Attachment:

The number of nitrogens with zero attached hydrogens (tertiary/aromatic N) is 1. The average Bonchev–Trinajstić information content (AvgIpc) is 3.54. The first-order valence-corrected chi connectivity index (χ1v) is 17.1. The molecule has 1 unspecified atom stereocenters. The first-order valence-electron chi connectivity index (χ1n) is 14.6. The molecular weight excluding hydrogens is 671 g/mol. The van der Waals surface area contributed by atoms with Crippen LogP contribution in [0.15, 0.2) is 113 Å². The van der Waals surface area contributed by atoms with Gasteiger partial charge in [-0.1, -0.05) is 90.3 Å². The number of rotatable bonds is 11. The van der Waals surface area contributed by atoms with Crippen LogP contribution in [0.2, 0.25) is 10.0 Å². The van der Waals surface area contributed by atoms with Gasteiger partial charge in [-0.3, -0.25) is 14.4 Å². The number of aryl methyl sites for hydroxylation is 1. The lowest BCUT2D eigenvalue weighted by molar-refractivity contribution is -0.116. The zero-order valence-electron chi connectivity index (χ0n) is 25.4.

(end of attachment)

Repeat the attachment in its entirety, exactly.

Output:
The number of nitrogens with zero attached hydrogens (tertiary/aromatic N) is 1. The average Bonchev–Trinajstić information content (AvgIpc) is 3.54. The first-order valence-corrected chi connectivity index (χ1v) is 17.1. The molecule has 1 unspecified atom stereocenters. The first-order valence-electron chi connectivity index (χ1n) is 14.6. The molecular weight excluding hydrogens is 671 g/mol. The van der Waals surface area contributed by atoms with Crippen LogP contribution in [0.15, 0.2) is 113 Å². The van der Waals surface area contributed by atoms with Gasteiger partial charge in [-0.1, -0.05) is 90.3 Å². The number of rotatable bonds is 11. The van der Waals surface area contributed by atoms with Crippen LogP contribution in [0.2, 0.25) is 10.0 Å². The van der Waals surface area contributed by atoms with Gasteiger partial charge in [-0.3, -0.25) is 14.4 Å². The number of aryl methyl sites for hydroxylation is 1. The lowest BCUT2D eigenvalue weighted by molar-refractivity contribution is -0.116. The zero-order valence-electron chi connectivity index (χ0n) is 25.4.